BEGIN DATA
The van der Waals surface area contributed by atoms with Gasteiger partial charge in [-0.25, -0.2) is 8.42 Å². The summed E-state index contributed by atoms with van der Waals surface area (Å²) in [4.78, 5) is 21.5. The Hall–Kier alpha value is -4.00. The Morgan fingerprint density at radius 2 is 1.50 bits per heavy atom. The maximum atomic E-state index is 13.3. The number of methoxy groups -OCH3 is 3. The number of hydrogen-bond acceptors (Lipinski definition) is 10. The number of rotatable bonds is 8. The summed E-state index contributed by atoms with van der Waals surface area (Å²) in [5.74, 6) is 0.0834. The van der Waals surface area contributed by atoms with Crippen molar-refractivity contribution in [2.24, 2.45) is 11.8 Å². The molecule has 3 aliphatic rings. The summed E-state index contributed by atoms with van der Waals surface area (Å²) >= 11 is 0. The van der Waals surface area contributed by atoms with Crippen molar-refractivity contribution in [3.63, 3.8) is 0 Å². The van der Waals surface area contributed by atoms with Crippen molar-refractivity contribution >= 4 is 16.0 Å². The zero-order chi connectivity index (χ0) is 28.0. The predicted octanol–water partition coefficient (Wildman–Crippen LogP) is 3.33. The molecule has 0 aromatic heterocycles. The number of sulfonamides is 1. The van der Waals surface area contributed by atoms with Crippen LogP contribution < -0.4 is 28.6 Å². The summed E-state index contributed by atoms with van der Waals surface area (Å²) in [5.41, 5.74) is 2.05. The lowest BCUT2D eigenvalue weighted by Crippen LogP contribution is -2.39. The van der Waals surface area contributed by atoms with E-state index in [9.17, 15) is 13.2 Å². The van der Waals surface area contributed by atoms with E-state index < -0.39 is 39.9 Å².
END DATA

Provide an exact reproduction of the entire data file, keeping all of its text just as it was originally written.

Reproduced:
The van der Waals surface area contributed by atoms with Gasteiger partial charge in [-0.25, -0.2) is 8.42 Å². The summed E-state index contributed by atoms with van der Waals surface area (Å²) in [4.78, 5) is 21.5. The Hall–Kier alpha value is -4.00. The Morgan fingerprint density at radius 2 is 1.50 bits per heavy atom. The maximum atomic E-state index is 13.3. The number of methoxy groups -OCH3 is 3. The number of hydrogen-bond acceptors (Lipinski definition) is 10. The number of rotatable bonds is 8. The summed E-state index contributed by atoms with van der Waals surface area (Å²) in [5.74, 6) is 0.0834. The van der Waals surface area contributed by atoms with Crippen molar-refractivity contribution in [2.24, 2.45) is 11.8 Å². The molecule has 3 aliphatic rings. The summed E-state index contributed by atoms with van der Waals surface area (Å²) >= 11 is 0. The van der Waals surface area contributed by atoms with Crippen molar-refractivity contribution in [3.63, 3.8) is 0 Å². The van der Waals surface area contributed by atoms with Crippen molar-refractivity contribution >= 4 is 16.0 Å². The zero-order chi connectivity index (χ0) is 28.0. The predicted octanol–water partition coefficient (Wildman–Crippen LogP) is 3.33. The molecule has 0 aromatic heterocycles. The number of sulfonamides is 1. The van der Waals surface area contributed by atoms with Crippen LogP contribution < -0.4 is 28.6 Å². The summed E-state index contributed by atoms with van der Waals surface area (Å²) in [5.41, 5.74) is 2.05. The lowest BCUT2D eigenvalue weighted by Crippen LogP contribution is -2.39. The van der Waals surface area contributed by atoms with E-state index in [9.17, 15) is 13.2 Å². The van der Waals surface area contributed by atoms with E-state index < -0.39 is 39.9 Å².